From his oceanside offices in Venice Beach, California, Jerde may have done more to change the way the world shops than anyone else alive. He conceived the 390,000-square-meter Mall of America in Minnesota, surely the largest mall America is ever likely to see, with its theme parks, university, speedway, 520 shops, 50 restaurants and encounters with real sharks. He transformed the dynamic of Las Vegas, bringing a sweeping European grace to its graceless resort strip with his Italian lake town design for the Bellagio Hotel. In his own backyard, he created CityWalk, a shopping and entertainment center that looks like Los Angeles but without its cars, freeways and grime, and that has emerged as an attraction on par with Disneyland.
While the traditional shopping mall has grown ever more alienating and sterile, as thousands of climate-controlled, artificially lit boxes have mushroomed to sell the same mass-produced goods from Salt Lake City to Singapore, Jerde is wrestling for the consumer's very soul. His malls take their inspiration from Tuscan hill towns, prehistoric cliff dwellings, the French cancan quarter, the Moroccan souk, science fiction, the amphitheaters and temples of ancient Rome. Rather than walling off the neighborhoods surrounding them, they welcome in the natural terrain and relate to local history. Granted, the Gap khakis and Sony dvd players available there may be indistinguishable from those sold in the big boxes, but the supercharged experience Jerde has created for mass consumption is something entirely unique. He is satisfying a craving for originality, which is the one product that global capitalism seems wholly at a loss to deliver. It is a craving that draws some 675 million people around the world to his malls every year.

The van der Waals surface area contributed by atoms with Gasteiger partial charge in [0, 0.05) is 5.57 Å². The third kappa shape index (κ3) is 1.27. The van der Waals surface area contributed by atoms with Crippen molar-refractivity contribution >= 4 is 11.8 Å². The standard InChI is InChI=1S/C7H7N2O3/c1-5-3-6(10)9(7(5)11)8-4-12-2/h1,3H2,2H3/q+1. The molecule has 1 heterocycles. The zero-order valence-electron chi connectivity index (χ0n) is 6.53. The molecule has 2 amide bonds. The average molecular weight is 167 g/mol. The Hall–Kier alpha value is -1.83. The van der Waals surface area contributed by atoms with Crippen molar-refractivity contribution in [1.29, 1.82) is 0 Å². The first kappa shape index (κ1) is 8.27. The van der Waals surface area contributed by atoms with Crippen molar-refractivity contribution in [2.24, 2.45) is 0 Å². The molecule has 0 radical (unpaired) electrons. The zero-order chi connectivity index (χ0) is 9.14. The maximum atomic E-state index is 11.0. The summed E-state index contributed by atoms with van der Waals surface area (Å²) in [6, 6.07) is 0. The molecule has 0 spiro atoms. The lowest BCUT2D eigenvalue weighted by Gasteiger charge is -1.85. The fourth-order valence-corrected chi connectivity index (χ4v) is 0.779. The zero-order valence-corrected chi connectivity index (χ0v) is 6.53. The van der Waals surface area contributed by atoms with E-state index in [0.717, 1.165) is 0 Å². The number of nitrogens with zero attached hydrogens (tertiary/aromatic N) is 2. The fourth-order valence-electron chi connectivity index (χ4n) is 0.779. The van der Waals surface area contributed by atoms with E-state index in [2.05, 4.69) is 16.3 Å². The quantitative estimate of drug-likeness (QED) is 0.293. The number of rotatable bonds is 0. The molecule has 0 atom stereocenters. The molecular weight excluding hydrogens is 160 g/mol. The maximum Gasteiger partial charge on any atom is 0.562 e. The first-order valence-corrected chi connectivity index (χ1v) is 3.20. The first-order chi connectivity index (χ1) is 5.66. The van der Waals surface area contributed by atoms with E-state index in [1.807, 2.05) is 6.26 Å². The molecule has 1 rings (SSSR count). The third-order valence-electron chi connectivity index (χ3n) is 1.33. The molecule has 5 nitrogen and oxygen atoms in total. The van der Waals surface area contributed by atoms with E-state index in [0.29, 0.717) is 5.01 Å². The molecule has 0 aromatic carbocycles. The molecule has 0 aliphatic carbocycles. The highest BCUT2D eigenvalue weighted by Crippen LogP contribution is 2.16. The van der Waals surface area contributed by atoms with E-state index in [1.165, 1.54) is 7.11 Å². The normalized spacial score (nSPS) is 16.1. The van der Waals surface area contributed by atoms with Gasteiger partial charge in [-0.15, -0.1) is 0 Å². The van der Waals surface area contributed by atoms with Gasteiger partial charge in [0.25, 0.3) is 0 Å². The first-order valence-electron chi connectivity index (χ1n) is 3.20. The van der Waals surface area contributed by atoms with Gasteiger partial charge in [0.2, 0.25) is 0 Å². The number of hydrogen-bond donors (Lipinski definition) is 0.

Over the past decade, Japan has emerged as the Jerde Partnership's cutting-edge laboratory. His first Japan project, opened in 1996, was Fukuoka's Canal City Hakata. Inspired by the Native American caves of Arizona, it is the mall as fever dream, with cafés and stores materializing along canyon-like walls as shoppers stroll beside Jerde's undulating, man-made river. He has since built La Cittadella, an Italianate village transposed to the city of Kawasaki. Namba Parks is a vast refuge of gardens, waterfalls, glass bridges, restaurants and chain stores in Osaka. Jerde has also designed the celebrated entertainment, retail and public grounds for Roppongi Hills. In the midst of Tokyo's congestion and chaos, beneath the Mori office tower and luxury residences, Jerde's design recalls a shogun-era village of colossal proportions, seemingly hewn out of granite. Roppongi's billionaire developer Minoru Mori says of Jerde: "He is a genius at creating towns and buildings where people gather and enjoy themselves."
While other mall designers focus on driving customers as directly as possible to the goods for sale, making everything effortlessly accessible and visible, Jerde takes a more subversive approach. To suddenly happen upon a Starbucks in one of his malls can seem wonderful and unexpected, not the entirely predictable encounter it would otherwise be. As Mori puts it, "He is excellent at producing solutions or tricks that strike at the heart of human psychology."